Published Sep 11, 2018When Léo (Karelle Tremblay), a quirky outsider with killer style and all the teenage angst in the world, skips out on dinner with her family, she does not exactly come across as likeable. Leaving the restaurant mid-meal without telling them, she hops on a passing bus and ends up at a diner with schoolmates.
The Fireflies Are Gone follows Léo through her final days of high school, as she feels trapped and restless in her rural Quebec hometown. Capturing how industrialization has a quiet, but constant impact, Léo feels especially frustrated as she misses her father, an ex-union leader forced to leave when the mill where he worked shut down. The obvious outlet for her anger is her stepdad, a conservative radio personality who played a role in pushing her father out.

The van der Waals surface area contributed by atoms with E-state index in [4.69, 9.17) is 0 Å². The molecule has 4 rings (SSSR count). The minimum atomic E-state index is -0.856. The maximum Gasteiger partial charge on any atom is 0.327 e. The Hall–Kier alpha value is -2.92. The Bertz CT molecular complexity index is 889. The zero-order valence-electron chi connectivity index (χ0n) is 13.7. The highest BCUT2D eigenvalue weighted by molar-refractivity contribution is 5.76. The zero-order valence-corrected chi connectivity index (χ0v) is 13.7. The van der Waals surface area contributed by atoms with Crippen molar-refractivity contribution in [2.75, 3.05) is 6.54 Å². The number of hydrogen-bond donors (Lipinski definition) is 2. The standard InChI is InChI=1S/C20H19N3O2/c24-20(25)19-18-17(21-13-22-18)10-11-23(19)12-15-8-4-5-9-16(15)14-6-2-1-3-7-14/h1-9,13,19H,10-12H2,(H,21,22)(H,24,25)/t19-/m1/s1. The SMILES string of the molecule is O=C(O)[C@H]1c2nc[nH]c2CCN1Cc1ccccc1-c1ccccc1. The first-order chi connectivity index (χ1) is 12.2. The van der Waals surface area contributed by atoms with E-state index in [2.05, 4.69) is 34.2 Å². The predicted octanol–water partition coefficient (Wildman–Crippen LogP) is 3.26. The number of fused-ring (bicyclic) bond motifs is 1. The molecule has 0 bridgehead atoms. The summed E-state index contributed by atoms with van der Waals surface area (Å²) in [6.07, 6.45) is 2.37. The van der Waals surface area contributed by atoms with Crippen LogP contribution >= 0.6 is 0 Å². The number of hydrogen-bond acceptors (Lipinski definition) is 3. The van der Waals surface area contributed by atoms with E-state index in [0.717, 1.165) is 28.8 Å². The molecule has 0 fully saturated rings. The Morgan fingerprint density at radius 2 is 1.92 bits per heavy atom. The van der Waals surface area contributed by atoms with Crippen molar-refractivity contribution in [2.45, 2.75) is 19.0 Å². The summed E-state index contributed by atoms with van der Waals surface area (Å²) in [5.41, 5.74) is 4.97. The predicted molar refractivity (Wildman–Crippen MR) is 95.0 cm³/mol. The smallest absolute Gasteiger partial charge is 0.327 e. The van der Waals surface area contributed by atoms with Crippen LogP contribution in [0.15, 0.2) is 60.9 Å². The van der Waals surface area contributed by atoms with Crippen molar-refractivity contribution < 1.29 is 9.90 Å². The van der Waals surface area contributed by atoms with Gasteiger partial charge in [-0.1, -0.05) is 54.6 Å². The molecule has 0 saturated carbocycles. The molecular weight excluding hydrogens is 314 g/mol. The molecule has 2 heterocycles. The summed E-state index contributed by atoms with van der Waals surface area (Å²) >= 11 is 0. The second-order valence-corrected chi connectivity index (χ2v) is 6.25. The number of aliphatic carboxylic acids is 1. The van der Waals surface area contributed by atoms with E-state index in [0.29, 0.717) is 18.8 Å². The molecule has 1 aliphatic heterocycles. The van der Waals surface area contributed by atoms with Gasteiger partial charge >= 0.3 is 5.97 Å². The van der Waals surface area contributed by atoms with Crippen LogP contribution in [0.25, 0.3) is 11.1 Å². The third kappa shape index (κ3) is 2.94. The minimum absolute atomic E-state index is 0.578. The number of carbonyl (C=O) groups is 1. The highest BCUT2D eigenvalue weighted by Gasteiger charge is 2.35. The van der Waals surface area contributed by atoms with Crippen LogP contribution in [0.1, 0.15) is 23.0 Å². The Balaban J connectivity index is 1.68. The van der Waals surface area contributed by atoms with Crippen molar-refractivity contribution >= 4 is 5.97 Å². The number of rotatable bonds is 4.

When Léo strikes up a friendship with the 30-something metalhead Steve (Pierre-Luc Brillant), who lives in his mother's basement, the film seems at risk of falling into a predictable and painful trope of teenage girlhood. The one where the cool, alternative girl befriends a thoroughly mediocre older man, which builds to a pseudo-sexual, almost predatory relationship (think Ellen Page and Jason Bateman in Juno). Thankfully, while there are undeniable tensions in their relationship, writer and director Sébastien Pilote handles these tensions with care.
Seemingly constant pieces of Léo and Steve's lives change, and Pilote challenges the viewer to complicate their initial perceptions of the characters, and see them in a new light. As the film unfolds, it creates space to understand Léo as a frustrated, lonely young woman holding onto some deeply rooted anger. Léo, like all of the characters in The Fireflies Are Gone, gets to be both imperfect and deserving of empathy.
In one of their first meetings, Léo tells Steve that a bay can be an opening to the rest of the world, or it can be a dead end. Steve responds by asking if he's the dead end. Like his characters, full of their own contradictions, Pilote's writing resists singular interpretation. Instead, in thoughtful and nuanced turns, he breaks open a story of burgeoning adulthood and changing small-town Quebec with style and care.